South Korean Cryptocurrency Clampdown, Price Decline Follows

North and South Korea

Major digital currencies went down in price on Monday as some details emerged about cryptocurrency regulations in South Korea that the government has been trying to limit excessive risk. 

South Korea has demanded that the covertness surrounding bitcoin transactions be lifted because the government now only allows accounts that contain the real name of the user to be used in bitcoin transactions.

Kim Yong-beom, the vice chairman of the Financial Services Commission, ordered that the name of the user on the bank account be the same as the name on his or her virtual coin exchange wallet to be able to make cryptocurrency deposits.

Jay Clayton, the chairman of the SEC, warned that public companies that are shifting their business to enter the bitcoin market are being closely examined.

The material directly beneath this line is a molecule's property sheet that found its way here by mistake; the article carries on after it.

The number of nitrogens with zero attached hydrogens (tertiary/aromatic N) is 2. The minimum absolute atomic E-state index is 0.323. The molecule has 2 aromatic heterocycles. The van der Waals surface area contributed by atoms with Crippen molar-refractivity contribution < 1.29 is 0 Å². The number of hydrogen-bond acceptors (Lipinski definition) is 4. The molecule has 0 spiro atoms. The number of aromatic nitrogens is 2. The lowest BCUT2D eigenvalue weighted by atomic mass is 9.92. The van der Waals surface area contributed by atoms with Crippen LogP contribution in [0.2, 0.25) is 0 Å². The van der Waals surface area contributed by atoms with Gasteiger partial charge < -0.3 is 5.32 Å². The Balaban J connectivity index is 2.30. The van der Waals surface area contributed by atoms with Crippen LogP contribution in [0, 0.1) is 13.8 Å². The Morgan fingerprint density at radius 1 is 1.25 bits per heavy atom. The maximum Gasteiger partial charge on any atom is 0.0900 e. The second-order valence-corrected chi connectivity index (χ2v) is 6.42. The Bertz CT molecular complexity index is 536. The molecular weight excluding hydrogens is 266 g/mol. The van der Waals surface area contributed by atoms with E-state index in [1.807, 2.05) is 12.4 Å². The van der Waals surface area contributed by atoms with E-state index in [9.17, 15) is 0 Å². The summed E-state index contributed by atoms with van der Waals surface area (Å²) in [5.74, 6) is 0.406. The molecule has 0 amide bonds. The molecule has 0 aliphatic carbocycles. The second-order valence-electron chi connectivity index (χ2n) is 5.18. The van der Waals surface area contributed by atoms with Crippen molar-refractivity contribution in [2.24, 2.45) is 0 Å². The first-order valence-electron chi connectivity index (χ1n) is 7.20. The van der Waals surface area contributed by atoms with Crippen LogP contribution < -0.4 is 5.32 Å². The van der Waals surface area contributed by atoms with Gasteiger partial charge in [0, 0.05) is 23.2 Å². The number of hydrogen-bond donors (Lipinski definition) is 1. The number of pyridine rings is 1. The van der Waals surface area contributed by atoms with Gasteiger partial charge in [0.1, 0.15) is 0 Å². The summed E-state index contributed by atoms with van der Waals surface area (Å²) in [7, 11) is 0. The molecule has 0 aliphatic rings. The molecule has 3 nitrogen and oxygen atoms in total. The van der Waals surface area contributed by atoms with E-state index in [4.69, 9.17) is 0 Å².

The South Korean government plans to make this effective by January 30 which is just a part of a series of demands by the government to be able to clampdown on bitcoin. This resulted in a minor decline in the price of bitcoin and other cryptocurrencies.

Bitcoin dropped about 11 percent or $10,050 on Coinbase Monday afternoon ET. Bitcoin raked in some of its losses more recently trading at $10353.82 as of Tuesday 12:50 p.m. ET on Coinbase.

Ethereum dropped below the key $1000 level. It was trading at around 10 percent lower near $943 on CoinMarketCorp. In addition to that, Ripple, which is the third largest cryptocurrency, went down 14.5 percent and traded at $1.18 according to CoinMarketCorp.


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